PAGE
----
But in our own way, we can help lessen the effects of Climate Change by making better food choices.

Reports shows that about 44 to 57 percent of the total global GHGs emissions are associated to what we eat. Going vegan is one of the ultimate and effective ways to flight Climate Change because 51% percent of global GHGs emissions are from animal agriculture. Raising animal for food has largely become a source of carbon dioxide, methane and nitrous oxide emission.

People for the Ethical Treatment of Animals (PETA) said that based on a British study, “Typical meat eaters who switched to a vegan diet reduced foot-related carbon footprint by 60% percent, saving 1.5 tons of carbon dioxide from entering the atmosphere each year.”

Carbon dioxide is released through the burning of fossil fuels, such as gasoline and oil. One calorie of protein from meat demands big amounts of fossil fuel energy because of the sheer amount grains fed to farm animals. Plus, forests are being cleared to provide pastureland for farmed animals.

Methane has 25 times of an impact on Climate Change, compared to carbon dioxide over a 100-year period, according to the Environmental Protection Agency (EPA). Billions of chicken, turkeys, cows and pigs packed onto factory farms are the top source of methane.

PETA said nitrogen-based fertilizers used to grown animal feed have become a source of nitrous oxide. And significant amounts of nitrous oxide are released into the atmosphere when there is a combination of manure and urine from farmed animals.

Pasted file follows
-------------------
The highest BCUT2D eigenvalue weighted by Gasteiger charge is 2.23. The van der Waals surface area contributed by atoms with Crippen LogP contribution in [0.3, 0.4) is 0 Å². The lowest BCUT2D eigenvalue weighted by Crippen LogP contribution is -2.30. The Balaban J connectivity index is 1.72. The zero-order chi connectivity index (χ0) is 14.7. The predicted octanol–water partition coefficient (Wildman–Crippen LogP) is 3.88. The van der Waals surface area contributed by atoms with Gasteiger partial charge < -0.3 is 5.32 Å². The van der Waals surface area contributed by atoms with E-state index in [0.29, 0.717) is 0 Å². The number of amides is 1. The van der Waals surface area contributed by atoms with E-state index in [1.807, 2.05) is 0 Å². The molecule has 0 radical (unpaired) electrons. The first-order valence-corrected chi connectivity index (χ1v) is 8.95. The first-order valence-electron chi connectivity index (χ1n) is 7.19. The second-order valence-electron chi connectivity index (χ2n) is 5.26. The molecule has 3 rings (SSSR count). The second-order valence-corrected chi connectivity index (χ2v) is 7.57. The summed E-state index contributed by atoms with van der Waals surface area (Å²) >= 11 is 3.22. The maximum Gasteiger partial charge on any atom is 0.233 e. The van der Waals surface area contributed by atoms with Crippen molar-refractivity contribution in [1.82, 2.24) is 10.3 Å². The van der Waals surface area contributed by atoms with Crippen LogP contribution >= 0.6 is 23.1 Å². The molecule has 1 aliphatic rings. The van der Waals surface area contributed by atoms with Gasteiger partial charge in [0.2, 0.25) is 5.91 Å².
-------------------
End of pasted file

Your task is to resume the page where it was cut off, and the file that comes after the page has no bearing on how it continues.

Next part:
5 Tips for Eating Climate-Smart

Grow your own food. Organic food and agriculture are allies to actions against climate change. It maximizes renewable resources and enhances nutrient and energy flows in agro ecosystems. Emissions of nitrous oxides and methane from pastureland can be avoided through organic management. By doing away with synthetic fertilizers and pesticides, you help nurture Mother Earth.

Go for fresh food. Processed food is energy-intensive. From fields sprayed with fertilizer, to animals being fed by grains that are grown using pesticides and fertilizers, and gasoline used to transport food—combined effects of all these food stages contributes to GHGs emission. Plus its plastic packaging adds to trash that pollutes the environment.

Go for naturally grown meat. Shift to restaurants that offer naturally grown meat. Organic meat is safe for consumption; processed meat usually have antibiotic residue. Organic meat comes from animals that are grass-fed or pasture-raised.

Buy local. Food transported to different grocery stores consumes a lot of gasoline, and that contributes to GHGs. So, in order to lessen food transportation, it’s time to buy local. Eat foods in season. Visit the nearest market or stall in your area.

Use food waste. Leftover foods can make carbon-rich soil. With microorganisms, food scraps are decomposed without creating methane gas, a type of GHG that that contributes to Climate Change.

So if you want to help fight Climate Change, eat healthier and wiser. How cool is it that you can eat your way to your health and protect the environment at the same time?